Since Luisa not only had to work all day, but was also undertaking the courageous effort of finishing her degree at the same time, I had the day for myself all week. Her roommate who’s work was more in the centre of things sacrificed his lunch breaks to show me around a bit, which also set noon again at my waking up-time (finally the relief to pursue my old sleeping habits again!).
Since the true attraction of Sao Paulo is its culture and museums, I decided to cultivate myself. In that aspect the city felt a lot like a European city, although the high-rise buildings gave off a knock-off New York vibe as well. Almost all the museums were free, or ridiculously cheap, so I took in my portion of culture and visited the modern art museum, the art museum of Sao Paulo, the Pinacoteca and the CCBB , in which there was a very interesting exhibition of censured art during the Brazilian dictatorship from 67-85’.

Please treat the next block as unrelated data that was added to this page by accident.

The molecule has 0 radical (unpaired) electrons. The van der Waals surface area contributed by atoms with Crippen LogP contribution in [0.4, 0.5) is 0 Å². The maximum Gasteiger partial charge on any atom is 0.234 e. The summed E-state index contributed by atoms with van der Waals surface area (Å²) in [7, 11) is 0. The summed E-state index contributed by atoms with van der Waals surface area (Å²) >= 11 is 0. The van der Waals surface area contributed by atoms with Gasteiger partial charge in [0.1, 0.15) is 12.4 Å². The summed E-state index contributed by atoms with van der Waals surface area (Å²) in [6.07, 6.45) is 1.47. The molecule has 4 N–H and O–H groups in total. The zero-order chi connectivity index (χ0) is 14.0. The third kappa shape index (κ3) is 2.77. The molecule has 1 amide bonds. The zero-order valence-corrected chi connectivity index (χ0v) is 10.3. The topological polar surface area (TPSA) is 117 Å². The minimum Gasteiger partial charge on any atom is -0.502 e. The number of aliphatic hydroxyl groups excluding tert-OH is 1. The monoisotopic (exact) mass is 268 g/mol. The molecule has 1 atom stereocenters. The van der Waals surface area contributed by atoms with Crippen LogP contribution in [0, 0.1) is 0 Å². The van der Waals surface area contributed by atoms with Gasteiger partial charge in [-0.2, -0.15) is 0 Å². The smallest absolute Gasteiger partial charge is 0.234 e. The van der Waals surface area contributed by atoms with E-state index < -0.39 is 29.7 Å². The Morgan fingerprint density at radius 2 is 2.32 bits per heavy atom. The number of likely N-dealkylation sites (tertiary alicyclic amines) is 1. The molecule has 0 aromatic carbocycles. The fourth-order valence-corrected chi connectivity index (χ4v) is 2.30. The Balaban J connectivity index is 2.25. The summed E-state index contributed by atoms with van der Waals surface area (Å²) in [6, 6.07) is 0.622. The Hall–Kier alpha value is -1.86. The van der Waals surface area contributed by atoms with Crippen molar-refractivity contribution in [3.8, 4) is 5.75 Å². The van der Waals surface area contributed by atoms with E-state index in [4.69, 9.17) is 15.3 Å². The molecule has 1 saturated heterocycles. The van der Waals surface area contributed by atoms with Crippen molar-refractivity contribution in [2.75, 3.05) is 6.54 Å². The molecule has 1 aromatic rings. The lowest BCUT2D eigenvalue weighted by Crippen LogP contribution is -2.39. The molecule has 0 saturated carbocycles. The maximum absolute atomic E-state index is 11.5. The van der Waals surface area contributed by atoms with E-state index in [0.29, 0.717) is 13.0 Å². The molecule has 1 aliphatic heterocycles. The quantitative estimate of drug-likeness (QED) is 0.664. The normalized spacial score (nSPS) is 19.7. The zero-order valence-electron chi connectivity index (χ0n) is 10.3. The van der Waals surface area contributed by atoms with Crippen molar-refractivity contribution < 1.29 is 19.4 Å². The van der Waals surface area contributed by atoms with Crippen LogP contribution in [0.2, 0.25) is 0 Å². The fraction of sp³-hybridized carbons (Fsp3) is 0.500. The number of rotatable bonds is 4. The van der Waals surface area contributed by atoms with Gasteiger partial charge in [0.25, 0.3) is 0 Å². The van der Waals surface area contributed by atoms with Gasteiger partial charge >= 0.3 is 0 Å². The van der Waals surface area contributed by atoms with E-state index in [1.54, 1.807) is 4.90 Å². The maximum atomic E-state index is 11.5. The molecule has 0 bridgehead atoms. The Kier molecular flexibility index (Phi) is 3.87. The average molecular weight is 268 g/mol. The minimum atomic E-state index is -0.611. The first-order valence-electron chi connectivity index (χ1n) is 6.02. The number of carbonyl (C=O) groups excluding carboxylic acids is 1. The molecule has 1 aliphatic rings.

It made me realize once more how little I actually know of Latin-American history (I mostly blame our education, in which South-America was a blind spot, except for the colonial times). 

On one of the rainiest days in Sao Paulo, of which there were many, I fled to the most awesome bookshop I’ve seen. With several floors and couches on every floor to sit in for hours and read without being force to buy anything, I delved into some history books and stayed there all day while the rain came pouring down.